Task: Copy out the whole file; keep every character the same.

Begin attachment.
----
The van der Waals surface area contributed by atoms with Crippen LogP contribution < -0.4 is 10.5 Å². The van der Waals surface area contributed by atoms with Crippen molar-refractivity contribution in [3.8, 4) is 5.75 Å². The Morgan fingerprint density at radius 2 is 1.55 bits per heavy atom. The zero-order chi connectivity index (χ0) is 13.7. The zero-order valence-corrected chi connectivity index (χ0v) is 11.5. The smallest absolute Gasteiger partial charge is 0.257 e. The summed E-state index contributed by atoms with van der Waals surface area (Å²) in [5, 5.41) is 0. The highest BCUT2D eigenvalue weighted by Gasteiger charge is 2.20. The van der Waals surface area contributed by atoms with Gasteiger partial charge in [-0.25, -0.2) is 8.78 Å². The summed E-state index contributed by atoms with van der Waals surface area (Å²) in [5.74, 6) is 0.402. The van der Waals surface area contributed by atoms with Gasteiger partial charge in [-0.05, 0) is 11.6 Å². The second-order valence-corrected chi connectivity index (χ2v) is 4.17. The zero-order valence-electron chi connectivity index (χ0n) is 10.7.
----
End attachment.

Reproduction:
The van der Waals surface area contributed by atoms with Crippen LogP contribution < -0.4 is 10.5 Å². The van der Waals surface area contributed by atoms with Crippen molar-refractivity contribution in [3.8, 4) is 5.75 Å². The Morgan fingerprint density at radius 2 is 1.55 bits per heavy atom. The zero-order chi connectivity index (χ0) is 13.7. The zero-order valence-corrected chi connectivity index (χ0v) is 11.5. The smallest absolute Gasteiger partial charge is 0.257 e. The summed E-state index contributed by atoms with van der Waals surface area (Å²) in [5, 5.41) is 0. The highest BCUT2D eigenvalue weighted by Gasteiger charge is 2.20. The van der Waals surface area contributed by atoms with Gasteiger partial charge in [-0.25, -0.2) is 8.78 Å². The summed E-state index contributed by atoms with van der Waals surface area (Å²) in [5.74, 6) is 0.402. The van der Waals surface area contributed by atoms with Gasteiger partial charge in [-0.05, 0) is 11.6 Å². The second-order valence-corrected chi connectivity index (χ2v) is 4.17. The zero-order valence-electron chi connectivity index (χ0n) is 10.7.